A tube tracking console using ITB’s MkIII concepts

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rjuly

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…I think you may have meant to compare the 9610 with the A187A15C.
Yep, that’s right.
I see you got the lovely big ElectroMag output transformers. The have a lot of windings, Do you have the pin out and how to wire them up info?
Yes, they are indeed handsome.
In fact, I don’t have any of that information - I hadn’t thought past receiving them. I was going to query Electro-Mag, but if you have that information handy, I would take it most gratefully.

I am just now at the point of starting to assemble the chassis frame. I have the extrusions from SRS, and the cheeks, and I am awaiting delivery of metal scribing tool that will allow me to make accurate guide marks to place the holes in the cheeks.

I also have to lay out and drill/punch the holes in the chassis skin sheet, for all the io connectors, and fastening holes.

I’ll post some pics as I go.

- Richard
 

rjuly

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Managed to cobble together the prototype chassis..

IMG_0394.jpg



IMG_0397.jpg

..and with approximate motherboard placement...

IMG_0395.jpg


I'm using quite heavy cheeks for the prototype phase while I build and test, but will change them and add wood panels for the final buildout.

- Richard
 
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rjuly

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Thinking about the outboard EQ module. I am going with Ian's three band Pultec design with tube gain makeup and stepped cut/boost, for which I will do a two channel layout on a single channel circuit board. Because I will need to go back out balanced, I will need to add an output transformer.

Screenshot 2021-09-26 at 12.47.52.png

I know from tube guitar amps that having no load connected can cause damage. Will I need to have a dummy load half-normalled to the output jacks of the module?


- Richard
 
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ruffrecords

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I know from tube guitar amps that having no load connected can cause damage. Will I need to have a dummy load half-normalled to the output jacks of the module?


- Richard
You will not need a dummy load. The SRPP output stage is happy driving anything from open circuit down to 600 ohms (via a transformer).

Cheers

Ian
 

rjuly

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Thinking now about the power supply.

This will be external, and in keeping with the spirit of this project, will use Ian's HT350 and phantom power circuit designs, as well as the Meanwell LRS-100-12 for the heaters, VU lamps and relays. As Ian doesn't currently stock the HT350 pcb, I will build from scratch combining the the HT and 48v circuits onto one board.

I will overspec the transformer for future proofing and use one that delivers 240v at 300ma on the first secondary along with 50v on the second secondary. Not sure how much current for the 50v - I will need to dig around... I believe the Meanwell with its 8.5A will be more than sufficent for 12v puposes.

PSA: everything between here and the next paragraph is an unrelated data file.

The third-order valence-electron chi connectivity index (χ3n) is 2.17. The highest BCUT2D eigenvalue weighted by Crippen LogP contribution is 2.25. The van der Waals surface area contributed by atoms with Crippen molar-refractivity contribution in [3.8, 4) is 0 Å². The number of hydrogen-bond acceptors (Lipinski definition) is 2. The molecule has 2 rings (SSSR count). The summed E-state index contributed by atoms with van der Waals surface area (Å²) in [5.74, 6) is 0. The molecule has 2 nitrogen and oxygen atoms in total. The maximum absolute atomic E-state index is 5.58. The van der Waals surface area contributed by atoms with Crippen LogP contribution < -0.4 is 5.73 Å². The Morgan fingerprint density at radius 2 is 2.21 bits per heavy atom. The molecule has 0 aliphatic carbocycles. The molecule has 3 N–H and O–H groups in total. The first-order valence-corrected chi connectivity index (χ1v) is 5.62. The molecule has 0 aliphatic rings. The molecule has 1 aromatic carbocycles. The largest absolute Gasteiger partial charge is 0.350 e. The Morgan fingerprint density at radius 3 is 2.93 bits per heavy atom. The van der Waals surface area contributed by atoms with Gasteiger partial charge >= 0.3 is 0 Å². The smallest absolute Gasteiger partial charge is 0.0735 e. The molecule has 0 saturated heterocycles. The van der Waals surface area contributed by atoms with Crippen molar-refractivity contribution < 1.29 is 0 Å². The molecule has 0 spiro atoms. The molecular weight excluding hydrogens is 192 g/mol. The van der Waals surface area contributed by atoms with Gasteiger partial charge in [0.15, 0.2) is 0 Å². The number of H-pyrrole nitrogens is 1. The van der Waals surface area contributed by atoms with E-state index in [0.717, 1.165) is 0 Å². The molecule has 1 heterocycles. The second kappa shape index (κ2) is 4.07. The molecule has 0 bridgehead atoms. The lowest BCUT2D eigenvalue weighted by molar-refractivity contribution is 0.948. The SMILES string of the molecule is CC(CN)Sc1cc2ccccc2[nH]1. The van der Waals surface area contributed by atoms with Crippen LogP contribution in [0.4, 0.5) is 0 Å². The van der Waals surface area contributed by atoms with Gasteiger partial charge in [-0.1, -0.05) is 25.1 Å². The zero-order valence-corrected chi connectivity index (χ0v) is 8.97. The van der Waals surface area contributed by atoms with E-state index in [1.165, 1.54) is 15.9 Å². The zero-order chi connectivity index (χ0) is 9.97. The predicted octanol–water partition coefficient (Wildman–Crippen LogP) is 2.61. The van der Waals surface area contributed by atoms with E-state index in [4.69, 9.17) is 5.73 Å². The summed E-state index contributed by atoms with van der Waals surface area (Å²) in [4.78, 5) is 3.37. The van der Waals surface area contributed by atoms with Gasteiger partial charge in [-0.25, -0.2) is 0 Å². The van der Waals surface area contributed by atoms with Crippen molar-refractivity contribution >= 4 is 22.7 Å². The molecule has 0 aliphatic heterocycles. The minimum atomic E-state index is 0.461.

Does anyone know of an off-the-shelf transformer that will suit, or do I need to get one custom wound?

- Richard
 

ruffrecords

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There was not much demand for the HT350 so it was replaced by the HT250 which is good for four or so modules but not enough for eight so you are right to resurrect the 350. Adding the phantom to it makes it more versatile.

Deciding phantom supply current capability is less simple. My original phantom supply design, with the specified heatsink, would source 100mA. The big variable is the current drawn by microphones. The IEC standard says it should not be more than 10mA so the design is good for at least 10 microphones. But most modern mics draw 5mA or less but there are exceptions so check the specs of the mics you plan to use.

Cheers

Ian
 

rjuly

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There was not much demand for the HT350 so it was replaced by the HT250 which is good for four or so modules but not enough for eight so you are right to resurrect the 350. Adding the phantom to it makes it more versatile.

Deciding phantom supply current capability is less simple. My original phantom supply design, with the specified heatsink, would source 100mA. The big variable is the current drawn by microphones. The IEC standard says it should not be more than 10mA so the design is good for at least 10 microphones. But most modern mics draw 5mA or less but there are exceptions so check the specs of the mics you plan to use.

Cheers

Ian
Of the mics I will use, most are about 5ma per output, two are 7.5, so it should be plenty :)

Many thanks - Richard
 

rjuly

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@Ian - In looking at your HT350 schematic, I see it has three outputs - 0v, 75v and HT+(~230v). I’m not clear what the 75v is for. I did notice you mention in a couple of places that you have used elevated voltage for your heaters at around one quarter of HT+. Is that what the 75v is for, and if so, do I need that output if I’m using a dedicated power supply for my 12v heaters?